Monetary policy in the euro zone is a game that 19 countries play, but in the end, the winner is Germany.
This rewording of a favorite saying about Germany’s success in European soccer championships can be used to characterize the effects of decisions made in recent months and years by the European Central Bank, the ECB.
Thanks to extremely low interest rates, Germany has balanced its budget without great effort, the nation’s industries are financing themselves more cheaply than ever and, on top of everything else, the German economy has been the main benefactor of the weak euro.
Since the ECB entered into quantitative easing with its purchase of government bonds and securities, the euro’s value has fallen even further, which is logical since monetary policy is being loosened in Europe even as the U.S. Federal Reserve has announced an imminent tightening.
The ECB justifies its monetary policy by citing the danger of deflation, but it can easily be read as a strategy to weaken the euro. Governments of economically failing countries desire a weak euro because it would make it easier for them to achieve price competitiveness for their industries.
A falling euro is also more palatable for the public than lowering actual earnings, yet it’s a double-edged sword. When the euro exchange rate sinks, prices for imported goods from other currency regions rise, diluting the buying power of consumers.
The strategy of a weak euro is stoking a currency war.
A closer look at the foreign trade statistics of European countries illustrates who stands to profit and who will be hurt by a devaluation of the common currency. Nations exporting more goods to countries outside the eurozone than they import will benefit most. Although not all currencies are gaining against the euro, this is certainly happening in the most important markets.
Among ailing countries such as Greece, for example, the situation is different. In 2013, the amount of goods Greece imported from outside Europe exceeded exports to non-euro zone countries by €10 billion ($11.23 billion). The bottom line, therefore, is that a weak euro is not really helping the country.
Similarly, Spain also imported €10 billion more in goods than it exported to non-euro zone members, while the balance in Portugal is roughly even. In contrast, Ireland is profiting from the weak euro and is clearly in the black with a net €15 billion gain from other currency regions.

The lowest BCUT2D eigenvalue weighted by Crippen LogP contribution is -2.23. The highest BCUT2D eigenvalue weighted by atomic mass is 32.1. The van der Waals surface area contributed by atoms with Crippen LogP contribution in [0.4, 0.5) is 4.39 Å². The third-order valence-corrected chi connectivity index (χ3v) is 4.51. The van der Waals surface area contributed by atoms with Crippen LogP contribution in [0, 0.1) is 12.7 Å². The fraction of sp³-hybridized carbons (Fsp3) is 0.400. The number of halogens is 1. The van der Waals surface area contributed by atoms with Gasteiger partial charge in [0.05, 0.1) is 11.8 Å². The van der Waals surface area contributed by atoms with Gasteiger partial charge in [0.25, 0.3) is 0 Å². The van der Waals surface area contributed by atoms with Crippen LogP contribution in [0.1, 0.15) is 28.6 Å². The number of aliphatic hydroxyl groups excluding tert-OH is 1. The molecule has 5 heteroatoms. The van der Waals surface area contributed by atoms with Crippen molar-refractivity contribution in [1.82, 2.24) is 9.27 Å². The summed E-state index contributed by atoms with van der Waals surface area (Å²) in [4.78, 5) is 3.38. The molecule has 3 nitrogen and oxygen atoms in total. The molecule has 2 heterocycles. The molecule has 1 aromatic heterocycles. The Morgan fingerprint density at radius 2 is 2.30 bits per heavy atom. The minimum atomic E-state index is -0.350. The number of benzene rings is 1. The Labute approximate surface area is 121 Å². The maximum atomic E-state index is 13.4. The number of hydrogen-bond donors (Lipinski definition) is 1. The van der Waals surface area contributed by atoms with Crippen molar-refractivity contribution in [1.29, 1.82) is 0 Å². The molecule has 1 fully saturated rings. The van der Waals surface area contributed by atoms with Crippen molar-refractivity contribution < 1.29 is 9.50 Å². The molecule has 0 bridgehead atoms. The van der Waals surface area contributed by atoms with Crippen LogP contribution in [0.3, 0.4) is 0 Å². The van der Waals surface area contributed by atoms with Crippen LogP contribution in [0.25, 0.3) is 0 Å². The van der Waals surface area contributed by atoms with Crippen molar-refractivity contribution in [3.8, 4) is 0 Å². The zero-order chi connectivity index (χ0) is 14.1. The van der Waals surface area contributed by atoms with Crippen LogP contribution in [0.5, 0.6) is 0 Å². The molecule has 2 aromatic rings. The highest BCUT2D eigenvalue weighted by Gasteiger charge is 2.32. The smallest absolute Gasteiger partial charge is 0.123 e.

Italy and France, two countries currently under great pressure to reform, also benefit from the weak euro because they sell more goods outside the euro zone than they purchase. For Italy, the trade surplus is around €45 billion while for France it’s about €28 billion.
On the losing side is the Netherlands, which imported €65 billion more in goods from outside the euro zone that it exported. The balance is about equal for Belgium, Finland, Slovenia and Slovakia. Austria is a winner with a trade surplus of €12 billion.
But the big winner clearly is Germany, whose exports to countries outside the euro zone has outweighed the imports by a whopping €212 billion, making its trade surplus with the rest of the world eleven times greater than that of the other 18 euro states combined.
The entire economic picture can’t be seen only by considering absolute numbers. The size of the trade balance with non-euro countries relative to the country’s gross domestic product (GDP) is also important.
Here, Ireland profits even more with a trade surplus of around 9 percent of its GDP. That is more even than Germany, which tallies about 8 percent, while Austria, Italy, Slovenia, Slovakia and Estonia come in at 3 to 5 percent. On the down side, the Netherlands faces a towering deficit of 11 percent, with Greece at minus 5 percent.
Clearly, the ECB’s effort to aid ailing countries in the euro zone is benefitting Germany, which already is an economic powerhouse. If the euro continues to weaken through quantitative easing, this effect will multiply further.
The effect of the ECB’s strategy on countries outside the euro zone remains in question. As a major player on the global market, if the euro zone weakens its own currency – despite having generated a considerable trade surplus primarily because of Germany’s exports – it risks becoming politically vulnerable.
The strategy of a weak euro is stoking a currency war, similar to what Japan is doing now, and what the United States has done in the past.
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